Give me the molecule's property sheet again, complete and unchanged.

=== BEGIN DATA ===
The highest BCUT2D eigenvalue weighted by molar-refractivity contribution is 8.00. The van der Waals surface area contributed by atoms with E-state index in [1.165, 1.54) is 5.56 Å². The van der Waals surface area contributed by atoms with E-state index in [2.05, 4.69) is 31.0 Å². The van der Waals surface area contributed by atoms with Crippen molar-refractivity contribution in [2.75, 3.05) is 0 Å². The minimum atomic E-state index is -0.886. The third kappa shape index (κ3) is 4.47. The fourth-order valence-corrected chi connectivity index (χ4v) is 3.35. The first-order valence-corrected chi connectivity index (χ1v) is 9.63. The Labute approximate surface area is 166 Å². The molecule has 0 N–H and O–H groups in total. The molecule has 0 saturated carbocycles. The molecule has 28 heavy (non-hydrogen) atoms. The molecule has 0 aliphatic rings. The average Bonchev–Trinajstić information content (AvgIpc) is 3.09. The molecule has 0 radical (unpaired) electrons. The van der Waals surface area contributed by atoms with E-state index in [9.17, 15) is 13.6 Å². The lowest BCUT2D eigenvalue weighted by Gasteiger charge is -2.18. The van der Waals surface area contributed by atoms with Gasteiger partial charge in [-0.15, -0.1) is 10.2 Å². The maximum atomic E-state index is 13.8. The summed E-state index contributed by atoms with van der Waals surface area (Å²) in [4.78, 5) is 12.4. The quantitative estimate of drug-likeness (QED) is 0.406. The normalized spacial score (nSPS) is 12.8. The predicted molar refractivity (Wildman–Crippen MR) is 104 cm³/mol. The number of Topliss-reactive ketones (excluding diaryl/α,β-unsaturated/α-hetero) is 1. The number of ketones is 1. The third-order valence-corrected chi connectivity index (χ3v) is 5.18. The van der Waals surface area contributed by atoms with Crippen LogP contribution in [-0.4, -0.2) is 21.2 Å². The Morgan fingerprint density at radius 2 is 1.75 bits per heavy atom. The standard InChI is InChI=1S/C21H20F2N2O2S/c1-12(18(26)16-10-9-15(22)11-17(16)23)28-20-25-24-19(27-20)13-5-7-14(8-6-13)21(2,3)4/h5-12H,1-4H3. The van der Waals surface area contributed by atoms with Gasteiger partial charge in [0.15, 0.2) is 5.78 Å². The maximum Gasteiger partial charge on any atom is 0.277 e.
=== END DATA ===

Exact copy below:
The highest BCUT2D eigenvalue weighted by molar-refractivity contribution is 8.00. The van der Waals surface area contributed by atoms with E-state index in [1.165, 1.54) is 5.56 Å². The van der Waals surface area contributed by atoms with E-state index in [2.05, 4.69) is 31.0 Å². The van der Waals surface area contributed by atoms with Crippen molar-refractivity contribution in [2.75, 3.05) is 0 Å². The minimum atomic E-state index is -0.886. The third kappa shape index (κ3) is 4.47. The fourth-order valence-corrected chi connectivity index (χ4v) is 3.35. The first-order valence-corrected chi connectivity index (χ1v) is 9.63. The Labute approximate surface area is 166 Å². The molecule has 0 N–H and O–H groups in total. The molecule has 0 saturated carbocycles. The molecule has 28 heavy (non-hydrogen) atoms. The molecule has 0 aliphatic rings. The average Bonchev–Trinajstić information content (AvgIpc) is 3.09. The molecule has 0 radical (unpaired) electrons. The van der Waals surface area contributed by atoms with E-state index in [9.17, 15) is 13.6 Å². The lowest BCUT2D eigenvalue weighted by Gasteiger charge is -2.18. The van der Waals surface area contributed by atoms with Gasteiger partial charge in [-0.15, -0.1) is 10.2 Å². The maximum atomic E-state index is 13.8. The summed E-state index contributed by atoms with van der Waals surface area (Å²) in [4.78, 5) is 12.4. The quantitative estimate of drug-likeness (QED) is 0.406. The normalized spacial score (nSPS) is 12.8. The predicted molar refractivity (Wildman–Crippen MR) is 104 cm³/mol. The number of Topliss-reactive ketones (excluding diaryl/α,β-unsaturated/α-hetero) is 1. The number of ketones is 1. The third-order valence-corrected chi connectivity index (χ3v) is 5.18. The van der Waals surface area contributed by atoms with Crippen LogP contribution in [-0.4, -0.2) is 21.2 Å². The Morgan fingerprint density at radius 2 is 1.75 bits per heavy atom. The standard InChI is InChI=1S/C21H20F2N2O2S/c1-12(18(26)16-10-9-15(22)11-17(16)23)28-20-25-24-19(27-20)13-5-7-14(8-6-13)21(2,3)4/h5-12H,1-4H3. The van der Waals surface area contributed by atoms with Gasteiger partial charge in [0.15, 0.2) is 5.78 Å². The maximum Gasteiger partial charge on any atom is 0.277 e.